Categories: Uncategorized

Creating a successful Enum with Java

Enum is basically a dictionary to work with, that gives the programmer a better representation of data through out the application, while maintaining the consistency of the data through different modules.

So what is a successful Enum… the best way to explain is to give a little demonstration on how to upgrade your basic Enum to something more useful.
Application <—> Database is a powerful and common situation to work with.

First of all, an Enum is a class like any other, thus having contructors, members and functions like any other class, and we can use them to our advantage.

Lets begin with a simple week days Enum

enum weekDays
{
Sunday, Monday, Tuesday, Wednesday, Thursday, Friday, Saturday;
}

The first problem with this Enum is that its inconsistent with the week days (ha ha why?), because Sunday is not day 0, but day 1. (with out the philosophical debate, Sunday is the First day of the week, and if you want it to be Monday thats OK too, same rule still applies).
So we want to change the Enum elements values?. In order to do that we need to have a constructor, because when the class loader first loads the Enum it creates an instance for each of the Enums elements, in the code example above the default constructor is called for each of the element and consecutive numbers are given to each element starting with 0.
If we want different values than we will create another constructor.

Now, our Enum should look like this:

enum weekDays
{
Sunday(1) , Monday(2), Tuesday(3), Wednesday(4), Thursday(5), Friday(6), Saturday(7);
private weekDays (int value) { }
}

OK!, this looks more like it… but that too doesn’t help us so much. We have ourselves a small dictionary of the weekdays and we set they’r values to what ever we want them to be but the only problem is that we don’t really have any way of getting that value. if we talked about a calendar database and we have a new calendar entry with weekDays member, we need to have some way of getting that value that corresponds to that Enum element (we might want to insert a new record to the database).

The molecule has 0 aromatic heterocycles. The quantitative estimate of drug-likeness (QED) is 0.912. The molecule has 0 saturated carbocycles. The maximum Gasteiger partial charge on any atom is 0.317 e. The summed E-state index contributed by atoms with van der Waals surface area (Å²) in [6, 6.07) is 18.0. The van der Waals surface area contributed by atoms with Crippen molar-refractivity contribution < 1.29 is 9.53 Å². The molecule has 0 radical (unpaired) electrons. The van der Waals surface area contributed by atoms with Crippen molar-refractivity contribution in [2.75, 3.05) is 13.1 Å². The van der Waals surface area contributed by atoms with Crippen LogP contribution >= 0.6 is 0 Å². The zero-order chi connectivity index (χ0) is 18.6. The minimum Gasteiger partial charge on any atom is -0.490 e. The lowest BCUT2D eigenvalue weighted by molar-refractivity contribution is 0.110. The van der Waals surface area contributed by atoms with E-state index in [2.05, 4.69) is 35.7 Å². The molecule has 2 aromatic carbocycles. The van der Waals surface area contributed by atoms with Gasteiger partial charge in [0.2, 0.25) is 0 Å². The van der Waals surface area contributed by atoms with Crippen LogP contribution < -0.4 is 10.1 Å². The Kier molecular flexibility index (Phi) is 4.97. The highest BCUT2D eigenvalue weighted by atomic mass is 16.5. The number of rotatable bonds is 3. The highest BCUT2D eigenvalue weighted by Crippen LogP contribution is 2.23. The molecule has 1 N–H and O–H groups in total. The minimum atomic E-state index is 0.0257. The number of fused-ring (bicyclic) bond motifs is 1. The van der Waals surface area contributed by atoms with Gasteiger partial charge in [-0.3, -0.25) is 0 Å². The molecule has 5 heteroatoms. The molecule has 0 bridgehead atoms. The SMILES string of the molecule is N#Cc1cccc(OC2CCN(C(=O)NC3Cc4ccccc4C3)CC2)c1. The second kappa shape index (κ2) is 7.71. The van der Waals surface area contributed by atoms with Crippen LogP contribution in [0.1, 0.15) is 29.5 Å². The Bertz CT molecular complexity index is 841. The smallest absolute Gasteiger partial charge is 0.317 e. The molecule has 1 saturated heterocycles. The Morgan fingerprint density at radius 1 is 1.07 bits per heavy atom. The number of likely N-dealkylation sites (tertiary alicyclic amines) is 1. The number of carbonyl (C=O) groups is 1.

Here is where we make this Enum allot more helpful… if we take into consideration the fact that the class loader instantiates each of the Enum values when the class is read for the first time, we can do the following, and expect to have 7 different immutable’s in the JVM immutable pull, each with a different value according to the values we gave the Enum elements.

enum weekDays
{
Sunday(1) , Monday(2), Tuesday(3), Wednesday(4), Thursday(5), Friday(6), Saturday(7);
private int value;
private weekDays (int value)
{
this.value = value;
}
public int toInt()
{
return this.value;
}
}

So now we can translate from the Enum element to its numeric representation (if you were following this far you probably understand that it could be any representation you want it to be).
if we wanted to insert a new record into the database, getting the numerical representation would be as simple as someWeekDay.toInt();

but what about the other way around… what if we wanted to create an application entities from the data stored in the database… well no problem there.

enum weekDays
{
Sunday(1) , Monday(2), Tuesday(3), Wednesday(4), Thursday(5), Friday(6), Saturday(7);
private int value;

private weekDays (int value)
{
this.value = value;
}

public int toInt()
{
return this.value;
}
public static weekDays fromInt(int value)
{
weekDays retVal = null;
switch (value)
{
case 1: retVal = weekDays.Sunday; break;
case 2: retVal = weekDays.Monday; break;
case 3: retVal = weekDays.Tuesday; break;